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Icon: Diet From AICR's test kitchen

Sprouting Good Health

Brussels Sprout

Once the underdog of the veggie kingdom, Brussels sprouts are now trendy. AICR is cheering them on, because Brussels sprouts are in the cancer-fighting cruciferous family that includes broccoli and cabbage.

In fact, Brussels sprouts are miniature cabbages that grow on a long stalk. First grown in Medieval Belgium, these sprouts contain powerful cancer-fighting phytochemicals such as sulforaphane, indoles and lutein - along with vitamin C.

When you buy fresh Brussels sprouts, choose small ones, which are sweeter and take less cooking time. Buying mild-tasting “petite” or “baby” Brussels sprouts, frozen or fresh, is a first step in bringing out the best in Brussels sprouts. Using easy preparation tips keeps their flavor mellow and their texture neither tough nor mushy, but delightfully tender.

Gently slow-cook frozen Brussels sprouts for 10 minutes (15 minutes for fresh whole or 10 minutes for fresh ones cut in half) over low heat in some healthy walnut or olive oil or reduced-sodium, fat-free broth. Then, pair them with caramelized onions and fresh rosemary or a pinch of orange zest plus a little balsamic vinegar.

Do you have a favorite way to prepare Brussels sprouts? Visit AICR's blog to share it—and read other ideas.

Brussels sprouts can really shine with many different flavors; here are two examples from AICR’s Test Kitchen.

Lemon Brussels Sprouts

Roasted Brussels Sprouts with Lemon and Parmesan

  • Cooking spray
  • 1 1/2 lbs. Brussels sprouts
  • 2 Tbsp. extra-virgin olive oil
  • 1/2 tsp. salt
  • 1/8 tsp ground black pepper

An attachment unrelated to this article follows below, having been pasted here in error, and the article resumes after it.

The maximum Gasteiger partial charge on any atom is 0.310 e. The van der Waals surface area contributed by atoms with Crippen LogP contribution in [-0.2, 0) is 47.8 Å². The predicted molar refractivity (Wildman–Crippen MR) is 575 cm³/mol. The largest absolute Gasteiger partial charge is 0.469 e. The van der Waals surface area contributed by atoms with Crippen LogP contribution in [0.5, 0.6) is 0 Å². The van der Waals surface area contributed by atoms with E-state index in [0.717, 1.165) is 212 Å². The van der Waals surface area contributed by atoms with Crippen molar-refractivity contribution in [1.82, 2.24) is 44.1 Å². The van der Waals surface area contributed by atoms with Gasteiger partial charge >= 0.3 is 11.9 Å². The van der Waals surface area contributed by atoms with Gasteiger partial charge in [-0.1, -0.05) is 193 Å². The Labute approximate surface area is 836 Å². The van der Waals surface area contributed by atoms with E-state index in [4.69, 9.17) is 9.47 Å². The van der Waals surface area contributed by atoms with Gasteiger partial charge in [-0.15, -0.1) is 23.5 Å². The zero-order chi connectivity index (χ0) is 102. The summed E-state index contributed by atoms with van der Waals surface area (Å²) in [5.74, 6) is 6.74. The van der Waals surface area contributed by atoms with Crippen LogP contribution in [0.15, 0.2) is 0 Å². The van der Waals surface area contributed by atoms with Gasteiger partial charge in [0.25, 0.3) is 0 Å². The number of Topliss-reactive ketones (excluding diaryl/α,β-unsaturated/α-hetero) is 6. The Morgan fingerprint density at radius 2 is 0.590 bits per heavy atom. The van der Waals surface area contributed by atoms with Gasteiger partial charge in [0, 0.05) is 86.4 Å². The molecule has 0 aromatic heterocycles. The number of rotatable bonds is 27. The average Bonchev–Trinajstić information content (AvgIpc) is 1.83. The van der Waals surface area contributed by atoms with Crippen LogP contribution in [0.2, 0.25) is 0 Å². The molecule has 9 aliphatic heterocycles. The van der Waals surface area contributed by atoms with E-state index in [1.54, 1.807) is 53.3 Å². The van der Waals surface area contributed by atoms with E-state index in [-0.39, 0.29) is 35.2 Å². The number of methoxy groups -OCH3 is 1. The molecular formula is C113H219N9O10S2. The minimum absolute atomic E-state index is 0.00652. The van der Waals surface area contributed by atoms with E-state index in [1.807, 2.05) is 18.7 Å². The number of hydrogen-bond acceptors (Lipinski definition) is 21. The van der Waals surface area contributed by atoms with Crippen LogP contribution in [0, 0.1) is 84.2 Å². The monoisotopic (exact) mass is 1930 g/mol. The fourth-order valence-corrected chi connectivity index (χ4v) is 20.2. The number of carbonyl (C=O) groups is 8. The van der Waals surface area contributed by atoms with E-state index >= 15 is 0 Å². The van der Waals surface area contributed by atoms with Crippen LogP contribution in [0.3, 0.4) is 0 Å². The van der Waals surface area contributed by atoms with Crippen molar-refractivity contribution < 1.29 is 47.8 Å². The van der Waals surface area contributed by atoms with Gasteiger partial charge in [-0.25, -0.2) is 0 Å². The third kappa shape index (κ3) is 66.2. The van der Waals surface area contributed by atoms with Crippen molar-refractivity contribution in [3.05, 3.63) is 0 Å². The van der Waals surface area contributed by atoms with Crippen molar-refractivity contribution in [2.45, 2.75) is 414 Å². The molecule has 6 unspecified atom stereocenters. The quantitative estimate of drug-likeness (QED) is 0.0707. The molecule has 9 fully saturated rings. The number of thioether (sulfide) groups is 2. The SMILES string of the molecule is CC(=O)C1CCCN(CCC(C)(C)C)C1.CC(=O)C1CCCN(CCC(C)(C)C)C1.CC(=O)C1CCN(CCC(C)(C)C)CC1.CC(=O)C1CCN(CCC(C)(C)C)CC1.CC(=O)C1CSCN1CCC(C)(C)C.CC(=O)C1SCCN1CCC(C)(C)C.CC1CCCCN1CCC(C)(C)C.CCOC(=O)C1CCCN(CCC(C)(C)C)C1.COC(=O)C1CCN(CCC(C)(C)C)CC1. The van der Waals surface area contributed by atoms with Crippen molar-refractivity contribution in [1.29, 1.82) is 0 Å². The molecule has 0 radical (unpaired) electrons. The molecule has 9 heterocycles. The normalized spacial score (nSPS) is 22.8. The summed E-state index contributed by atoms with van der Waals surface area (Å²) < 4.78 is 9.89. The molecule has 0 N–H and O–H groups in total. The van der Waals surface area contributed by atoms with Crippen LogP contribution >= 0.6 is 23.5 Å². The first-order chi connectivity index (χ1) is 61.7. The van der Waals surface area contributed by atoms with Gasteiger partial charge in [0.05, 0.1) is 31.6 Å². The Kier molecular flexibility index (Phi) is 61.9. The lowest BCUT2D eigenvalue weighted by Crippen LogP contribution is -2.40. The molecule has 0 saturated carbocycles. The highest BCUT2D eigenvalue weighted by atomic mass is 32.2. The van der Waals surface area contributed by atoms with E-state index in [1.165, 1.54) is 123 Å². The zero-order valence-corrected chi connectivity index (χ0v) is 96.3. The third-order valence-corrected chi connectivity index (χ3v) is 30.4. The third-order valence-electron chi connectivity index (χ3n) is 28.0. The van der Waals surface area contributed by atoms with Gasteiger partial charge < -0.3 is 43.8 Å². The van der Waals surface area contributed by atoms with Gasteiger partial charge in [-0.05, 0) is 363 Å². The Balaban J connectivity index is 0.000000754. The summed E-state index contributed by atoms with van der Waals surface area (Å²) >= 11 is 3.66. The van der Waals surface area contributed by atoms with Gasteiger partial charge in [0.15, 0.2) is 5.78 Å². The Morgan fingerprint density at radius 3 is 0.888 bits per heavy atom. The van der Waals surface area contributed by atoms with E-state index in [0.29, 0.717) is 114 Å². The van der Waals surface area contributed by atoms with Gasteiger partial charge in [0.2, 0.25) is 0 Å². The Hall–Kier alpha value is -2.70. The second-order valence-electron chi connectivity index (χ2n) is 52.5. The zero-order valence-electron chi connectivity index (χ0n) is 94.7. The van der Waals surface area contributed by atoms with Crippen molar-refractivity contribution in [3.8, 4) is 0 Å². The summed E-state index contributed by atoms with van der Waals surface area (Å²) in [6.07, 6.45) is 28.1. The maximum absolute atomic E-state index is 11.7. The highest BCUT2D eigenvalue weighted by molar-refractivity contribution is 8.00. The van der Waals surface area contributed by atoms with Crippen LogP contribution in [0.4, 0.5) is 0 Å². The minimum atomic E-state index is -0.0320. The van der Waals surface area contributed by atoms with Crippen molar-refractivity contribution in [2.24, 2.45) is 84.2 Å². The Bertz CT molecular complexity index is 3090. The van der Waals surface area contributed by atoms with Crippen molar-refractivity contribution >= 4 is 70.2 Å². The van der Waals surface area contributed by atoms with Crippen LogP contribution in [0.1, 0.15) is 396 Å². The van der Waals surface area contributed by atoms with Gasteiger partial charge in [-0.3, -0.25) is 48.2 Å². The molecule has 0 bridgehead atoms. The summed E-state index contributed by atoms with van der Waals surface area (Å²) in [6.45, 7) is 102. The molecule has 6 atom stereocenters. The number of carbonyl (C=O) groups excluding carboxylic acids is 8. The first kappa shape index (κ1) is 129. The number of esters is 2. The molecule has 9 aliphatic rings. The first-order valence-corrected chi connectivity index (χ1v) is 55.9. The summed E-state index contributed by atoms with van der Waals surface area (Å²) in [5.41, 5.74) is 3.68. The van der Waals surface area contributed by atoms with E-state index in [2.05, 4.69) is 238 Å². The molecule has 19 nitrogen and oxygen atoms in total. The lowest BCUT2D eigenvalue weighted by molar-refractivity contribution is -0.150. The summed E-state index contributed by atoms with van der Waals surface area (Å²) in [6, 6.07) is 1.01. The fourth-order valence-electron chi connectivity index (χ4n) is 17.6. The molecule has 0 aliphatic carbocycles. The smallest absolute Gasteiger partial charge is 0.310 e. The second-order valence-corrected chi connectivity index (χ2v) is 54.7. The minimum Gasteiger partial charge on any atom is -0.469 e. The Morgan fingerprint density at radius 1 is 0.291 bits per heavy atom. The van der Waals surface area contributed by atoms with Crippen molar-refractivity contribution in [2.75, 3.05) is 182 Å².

• 1 oz. chunk Parmesan or Asiago cheese, for shaving
  • Chopped parsley, as desired
  • 1/2 lemon, cut into wedges

Preheat oven to 400 degrees. Coat baking sheet with cooking spray. Remove tough outer leaves from sprouts. Trim off stem ends and cut in half. Scoop sliced sprouts into mixing bowl. Add oil, salt and pepper. Using your hands, toss until sprouts are well-coated.Spread sprouts on prepared baking sheet. Roast for 25-30 minutes, stirring once.Remove from oven and let sit for 10 minutes.

Spread roasted sprouts on a small serving platter. Using a cheese parer or widest holes on a grater, shave cheese into curls or chips. Sprinkle cheese and parsley over roasted sprouts just before serving. Serve with lemon wedges.

Makes 6 servings.

Per serving: 120 calories, 7 g total fat (2 g saturated fat), 8 g carbohydrate,
5 g protein, 4 g dietary fiber, 300 mg sodium.

Brussels Sprouts with Pecans and Dried Cranberries

  • 1 bag (16 oz.) frozen, petit baby Brussels sprouts
  • 1 Tbsp. extra virgin olive oil
  • 2 tsp. balsamic vinegar
  • 2 Tbsp. finely chopped, lightly toasted pecans
  • 1/4cup dried cranberries
  • Salt and freshly ground black pepper, to taste

Cook sprouts according to package directions. Meanwhile, in small bowl, stir together oil, vinegar, pecans and cranberries. Transfer cooked sprouts to serving dish. Gently toss with dressing. Season with salt and pepper and serve immediately.

Makes 4 servings.

Per serving: 140 calories, 6 g total fat (>1 g saturated fat), 18 g carbohydrates,
4 g protein, 5 g dietary fiber, 20 mg sodium.


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